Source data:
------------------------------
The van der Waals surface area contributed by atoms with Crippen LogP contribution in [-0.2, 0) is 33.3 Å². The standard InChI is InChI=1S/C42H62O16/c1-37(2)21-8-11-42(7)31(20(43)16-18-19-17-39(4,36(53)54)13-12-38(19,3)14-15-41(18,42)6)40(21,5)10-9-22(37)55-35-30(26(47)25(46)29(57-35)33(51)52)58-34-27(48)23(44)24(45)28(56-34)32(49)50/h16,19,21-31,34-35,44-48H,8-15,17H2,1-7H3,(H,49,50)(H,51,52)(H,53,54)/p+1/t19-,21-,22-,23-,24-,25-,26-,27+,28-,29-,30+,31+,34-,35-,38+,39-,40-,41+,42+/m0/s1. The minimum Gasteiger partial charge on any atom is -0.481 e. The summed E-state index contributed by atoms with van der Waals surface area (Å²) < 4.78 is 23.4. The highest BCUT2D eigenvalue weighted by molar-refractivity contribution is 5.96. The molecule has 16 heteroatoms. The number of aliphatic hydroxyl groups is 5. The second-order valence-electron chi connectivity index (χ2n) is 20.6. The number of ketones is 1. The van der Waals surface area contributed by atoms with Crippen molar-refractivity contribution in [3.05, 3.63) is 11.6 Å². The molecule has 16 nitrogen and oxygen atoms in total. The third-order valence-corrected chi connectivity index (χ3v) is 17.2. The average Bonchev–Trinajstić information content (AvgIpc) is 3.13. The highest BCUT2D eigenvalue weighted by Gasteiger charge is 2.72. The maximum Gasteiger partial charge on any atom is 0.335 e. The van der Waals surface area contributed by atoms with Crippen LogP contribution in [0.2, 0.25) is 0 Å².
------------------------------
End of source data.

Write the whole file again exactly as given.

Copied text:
The van der Waals surface area contributed by atoms with Crippen LogP contribution in [-0.2, 0) is 33.3 Å². The standard InChI is InChI=1S/C42H62O16/c1-37(2)21-8-11-42(7)31(20(43)16-18-19-17-39(4,36(53)54)13-12-38(19,3)14-15-41(18,42)6)40(21,5)10-9-22(37)55-35-30(26(47)25(46)29(57-35)33(51)52)58-34-27(48)23(44)24(45)28(56-34)32(49)50/h16,19,21-31,34-35,44-48H,8-15,17H2,1-7H3,(H,49,50)(H,51,52)(H,53,54)/p+1/t19-,21-,22-,23-,24-,25-,26-,27+,28-,29-,30+,31+,34-,35-,38+,39-,40-,41+,42+/m0/s1. The minimum Gasteiger partial charge on any atom is -0.481 e. The summed E-state index contributed by atoms with van der Waals surface area (Å²) < 4.78 is 23.4. The highest BCUT2D eigenvalue weighted by molar-refractivity contribution is 5.96. The molecule has 16 heteroatoms. The number of aliphatic hydroxyl groups is 5. The second-order valence-electron chi connectivity index (χ2n) is 20.6. The number of ketones is 1. The van der Waals surface area contributed by atoms with Crippen molar-refractivity contribution in [3.05, 3.63) is 11.6 Å². The molecule has 16 nitrogen and oxygen atoms in total. The third-order valence-corrected chi connectivity index (χ3v) is 17.2. The average Bonchev–Trinajstić information content (AvgIpc) is 3.13. The highest BCUT2D eigenvalue weighted by Gasteiger charge is 2.72. The maximum Gasteiger partial charge on any atom is 0.335 e. The van der Waals surface area contributed by atoms with Crippen LogP contribution in [0.2, 0.25) is 0 Å².